This God is all-powerful, wants us to aspire after and imitate His character, yet wants us to “know our place” as well. There is a great tension in the Scriptures on this point; we are to shape our world the way God wants, yet we are to do it as radically humble, non-violent, suffering-love people.  God reserves the right to break the wicked, but we love them and give our lives for them unconditionally; even as we long for justice to be done. Spoken of negatively, we could say, “How hard this task is, and seemingly impossible!”  Spoken of positively, we could say, “How worthy a goal to devote our lives to, how all-embracing and all-consuming a task!”  To speak then of conversion as a one-time experience, or to use terminology like “got saved” as a past-tense event is to do a great disservice to the life of returning to God and being a responsible, joy-filled disciple of Jesus.

…and it is on this matter that I shift to the second issue I’m occupied with these days, which is the meaning our role as human beings to participate well in God’s creation.  We touched on this point specifically in our house church gathering on Sunday, and God’s people run into this point nearly every time they gather, discuss, and consider questions of larger significance.  It is the unacknowledged elephant in the room almost every gathering I’ve been a part of.  Most times it’s expressed as this;

“God has a plan and a purpose for his creation that he will carry out, and it’s my responsibility to be ok with that, to stop striving and let myself be a part of God’s plan that He’s going to carry out anyways.” Does anyone else hear that basic message in their gatherings?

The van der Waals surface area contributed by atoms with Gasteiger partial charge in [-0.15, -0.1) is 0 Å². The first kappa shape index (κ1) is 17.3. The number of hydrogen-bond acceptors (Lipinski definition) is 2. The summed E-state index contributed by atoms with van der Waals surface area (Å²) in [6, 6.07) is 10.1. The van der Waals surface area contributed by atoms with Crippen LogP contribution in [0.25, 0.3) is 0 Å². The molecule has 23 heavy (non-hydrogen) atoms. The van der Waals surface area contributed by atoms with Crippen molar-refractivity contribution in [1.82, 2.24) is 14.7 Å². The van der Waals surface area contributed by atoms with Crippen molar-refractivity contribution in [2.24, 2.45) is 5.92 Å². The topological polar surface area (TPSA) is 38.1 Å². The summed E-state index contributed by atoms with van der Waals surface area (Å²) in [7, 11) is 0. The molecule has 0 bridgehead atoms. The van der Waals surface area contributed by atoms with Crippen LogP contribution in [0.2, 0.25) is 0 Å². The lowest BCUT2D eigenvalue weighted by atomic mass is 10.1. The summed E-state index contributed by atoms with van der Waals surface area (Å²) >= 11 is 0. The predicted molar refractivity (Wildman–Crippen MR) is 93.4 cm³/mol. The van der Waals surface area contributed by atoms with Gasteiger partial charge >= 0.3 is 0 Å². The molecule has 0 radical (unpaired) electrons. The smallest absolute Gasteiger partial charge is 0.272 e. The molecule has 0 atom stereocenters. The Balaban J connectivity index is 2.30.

We human beings are good at striving; we strive for possessions, we strive for comfort, we strive for power, we strive for emotional highs (whether from drugs or experiences), we strive for intimacy yet strive for it elsewhere when it becomes inconvenient.  Most of what human beings strive for is not a positive thing.  It seems that persons aware of this problem often live in reaction to this, and propose that the solution is to cease striving and accept.  To quit chafing at the bit and be content.  And like all over-reactions, there is some truth in this; we should spend time accepting, seeking contentment, and resting.  But what is the net result of the overreaction?  A people are created who believe striving itself is bad, who think the utmost of spirituality is to submit, to embrace.  I used to think this too, and with good reason.  Religious leaders would highlight verses like the above in Psalm 147 that “(God’s) understanding is beyond measure” or Isaiah 55 and “My ways are not your ways, and my thoughts are not your thoughts,” or the book of Job, which is a testament to the limits of human understanding.  The basic sense of the book is expressed in Job 40 and the interplay between God and Job,

The LORD said to Job:
“Will the one who contends with the Almighty correct him?